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October 23, 2013

Lots Learned From Fair Hill

I learned a lot about both Tali and myself on the Dutta Corp. Fair Hill CCI*** cross-country course. Photo by Sara Lieser

My first and most important conclusion coming out of the Dutta Corp. Fair Hill International CCI*** is that I have an exceptional horse that will not be bounded in the future. I have to thank Larry and Amelia Ross who have been partners of mine with Tali, or Crown Talisman, for the past few years.

Tali started off the week in fine form, putting together his best dressage test to date and finishing on a 43.6, just a point back from the lead. Before entering the ring, I would have been more than happy to break into the top 10. Needless to say I was thrilled to be in second! I've got to thank my Mom, Linda Zang and Betsy Steiner for their help. It's been a group effort for sure, and the amazing thing is that there’s a bunch of room for improvement. It’s scary to think how good he could be five years from now.

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After walking the cross-country course a number of times, I felt quite confident that Tali had all the jumping ability and tools to tackle the course. This being his first three-star, I was not sure if he was fit enough and ultimately had the genetic gift of endurance to finish a 10-plus-minute course in good form.
Fair Hill is known to be a true test of horse and rider—this year was no different. The terrain always plays a significant role and Derek DiGrazia is a very clever designer who takes advantage of all the land has to offer.

My priority was to come home with a confident horse with energy to spare. We were the sixth combination out on the course which suits me well. I always prefer to run early in the order. No one knows my horse as well as me, and after a plan is formed, I'd rather get out and jump rather than sit and watch.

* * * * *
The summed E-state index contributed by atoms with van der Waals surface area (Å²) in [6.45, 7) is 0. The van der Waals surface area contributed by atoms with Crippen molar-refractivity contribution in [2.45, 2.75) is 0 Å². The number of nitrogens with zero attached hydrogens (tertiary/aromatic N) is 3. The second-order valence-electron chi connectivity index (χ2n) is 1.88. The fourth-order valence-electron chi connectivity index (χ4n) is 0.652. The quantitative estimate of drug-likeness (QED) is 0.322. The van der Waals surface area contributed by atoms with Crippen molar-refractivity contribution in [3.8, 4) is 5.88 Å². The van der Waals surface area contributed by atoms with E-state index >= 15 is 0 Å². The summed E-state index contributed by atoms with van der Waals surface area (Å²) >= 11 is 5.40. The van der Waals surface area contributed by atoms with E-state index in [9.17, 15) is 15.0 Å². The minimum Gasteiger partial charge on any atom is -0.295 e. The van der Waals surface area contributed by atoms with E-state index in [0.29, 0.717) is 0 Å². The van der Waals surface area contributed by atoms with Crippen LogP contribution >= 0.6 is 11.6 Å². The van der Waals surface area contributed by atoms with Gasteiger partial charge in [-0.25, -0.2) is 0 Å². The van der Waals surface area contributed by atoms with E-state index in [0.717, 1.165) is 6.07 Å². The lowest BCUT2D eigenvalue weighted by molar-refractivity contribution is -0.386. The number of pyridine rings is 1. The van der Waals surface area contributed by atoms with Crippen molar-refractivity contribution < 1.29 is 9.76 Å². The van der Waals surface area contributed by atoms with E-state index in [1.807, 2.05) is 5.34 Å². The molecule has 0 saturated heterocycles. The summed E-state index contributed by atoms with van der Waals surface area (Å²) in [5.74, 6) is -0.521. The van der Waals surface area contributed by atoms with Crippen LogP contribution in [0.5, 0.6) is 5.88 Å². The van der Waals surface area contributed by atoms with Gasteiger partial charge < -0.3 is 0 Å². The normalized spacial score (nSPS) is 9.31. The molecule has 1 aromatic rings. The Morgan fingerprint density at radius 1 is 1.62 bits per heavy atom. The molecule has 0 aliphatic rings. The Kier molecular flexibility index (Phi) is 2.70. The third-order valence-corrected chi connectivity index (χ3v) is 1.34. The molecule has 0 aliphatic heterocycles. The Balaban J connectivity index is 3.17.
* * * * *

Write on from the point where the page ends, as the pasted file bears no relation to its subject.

Tali started off strong and grew to be more confident with each complex. I crossed the finish line with a much better horse than I had leaving the start box. Tali finished with plenty left in the tank and just 6.8 time penalties.

Sunday's jumping course was a typically influential design from Sally Ike. Tali jumped well save one green mistake in a one-stride combination. While finishing with 4 penalties dropped us to fourth place, I couldn't have asked for a better first three-star outing.

We still have plenty of work ahead, but to say this is a great start feels like an understatement. Looking up the leaderboard, I was very happy for Jan Byyny. She has been dealt a rough hand, persevered, rode incredibly well and deserves the win more than anyone. I can't wait to see where she and JR go from here.

My engineering background was also employed this past weekend, giving me the second takeaway message from Fair Hill. You had better be in excellent physical shape to compete!

Many have told us, and I completed believed, that if riders were better shape their performances would improve. Never before had I seen quantitative proof, and certainly not to this degree.

As many are aware, at the larger competitions I often wear a helmet camera. I did so at Fair Hill, but in addition I wore a GPS watch that logged time, speed data along with my heart rate. Before heading out on course, I was very interested to see my speeds in different areas of the course.

I fully expected the heart rate data to be unremarkable. I would have bet a lot of money that my rate wouldn't have exceeded 75-80 percent of maximum. I couldn't have been more wrong!

Amazingly, after 1:20 minutes into the track I was bouncing between 92-98 percent of maximum, averaging 95 percent over the 10-plus minutes. Being that my maximum rate is 193 beats per minute, it oscillated from 180-190, peaking at the key complexes and dropping during the longer gallops.

Leading up to Fair Hill I was cycling at least three or four times per week. While on course, I felt sharper than I had ever felt in the past. I was biking primarily to keep lean and strong, but after reviewing the data I'm certain it helped me more than just shed unwanted pounds. The reason I felt sharper was not a fluke, but a direct result of my cardiovascular fitness.

Going forward I'm going to take it one step further and boost my weekly mileage and cardiovascular load to better prepare for cross-country. We expect our horses to be in peak condition, so it's imperative that we hold up our end of the bargain.

The nerd in me had to figure out a way to display and share these findings. After scouring the web, researching options, I was able to put together the following video which overlays all of the data on the helmet-cam footage along with an analysis of my ride.

Doug Payne is a professional event rider operating out of his Doug Payne Equestrian in Pottersville, N.J. You can read his introductory blog for the Chronicle here